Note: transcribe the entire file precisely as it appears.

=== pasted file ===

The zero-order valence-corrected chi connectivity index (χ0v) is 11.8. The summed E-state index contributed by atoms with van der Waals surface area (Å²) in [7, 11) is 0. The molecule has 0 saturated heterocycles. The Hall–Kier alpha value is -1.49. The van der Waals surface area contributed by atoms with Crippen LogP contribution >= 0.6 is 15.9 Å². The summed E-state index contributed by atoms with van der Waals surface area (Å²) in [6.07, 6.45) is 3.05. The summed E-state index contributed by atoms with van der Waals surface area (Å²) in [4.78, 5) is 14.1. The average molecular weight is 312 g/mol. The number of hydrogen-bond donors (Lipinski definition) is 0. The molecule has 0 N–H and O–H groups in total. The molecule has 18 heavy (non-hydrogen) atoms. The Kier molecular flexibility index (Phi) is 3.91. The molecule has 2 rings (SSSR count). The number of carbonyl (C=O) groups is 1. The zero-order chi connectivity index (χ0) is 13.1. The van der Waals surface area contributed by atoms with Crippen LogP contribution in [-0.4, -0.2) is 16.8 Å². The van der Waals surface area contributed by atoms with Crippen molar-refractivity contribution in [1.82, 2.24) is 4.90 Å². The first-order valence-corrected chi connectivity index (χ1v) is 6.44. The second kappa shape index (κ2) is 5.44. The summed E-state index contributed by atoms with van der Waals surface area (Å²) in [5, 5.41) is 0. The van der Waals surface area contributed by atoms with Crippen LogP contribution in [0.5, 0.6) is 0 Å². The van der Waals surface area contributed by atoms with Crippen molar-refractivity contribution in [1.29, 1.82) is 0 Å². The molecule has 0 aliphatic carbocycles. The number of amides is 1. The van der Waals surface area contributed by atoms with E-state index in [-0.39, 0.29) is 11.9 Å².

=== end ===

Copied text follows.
The zero-order valence-corrected chi connectivity index (χ0v) is 11.8. The summed E-state index contributed by atoms with van der Waals surface area (Å²) in [7, 11) is 0. The molecule has 0 saturated heterocycles. The Hall–Kier alpha value is -1.49. The van der Waals surface area contributed by atoms with Crippen LogP contribution >= 0.6 is 15.9 Å². The summed E-state index contributed by atoms with van der Waals surface area (Å²) in [6.07, 6.45) is 3.05. The summed E-state index contributed by atoms with van der Waals surface area (Å²) in [4.78, 5) is 14.1. The average molecular weight is 312 g/mol. The number of hydrogen-bond donors (Lipinski definition) is 0. The molecule has 0 N–H and O–H groups in total. The molecule has 18 heavy (non-hydrogen) atoms. The Kier molecular flexibility index (Phi) is 3.91. The molecule has 2 rings (SSSR count). The number of carbonyl (C=O) groups is 1. The zero-order chi connectivity index (χ0) is 13.1. The van der Waals surface area contributed by atoms with Crippen LogP contribution in [-0.4, -0.2) is 16.8 Å². The van der Waals surface area contributed by atoms with Crippen molar-refractivity contribution in [1.82, 2.24) is 4.90 Å². The first-order valence-corrected chi connectivity index (χ1v) is 6.44. The second kappa shape index (κ2) is 5.44. The summed E-state index contributed by atoms with van der Waals surface area (Å²) in [5, 5.41) is 0. The van der Waals surface area contributed by atoms with Crippen LogP contribution in [0.5, 0.6) is 0 Å². The van der Waals surface area contributed by atoms with Crippen molar-refractivity contribution in [1.29, 1.82) is 0 Å². The molecule has 0 aliphatic carbocycles. The number of amides is 1. The van der Waals surface area contributed by atoms with E-state index in [-0.39, 0.29) is 11.9 Å².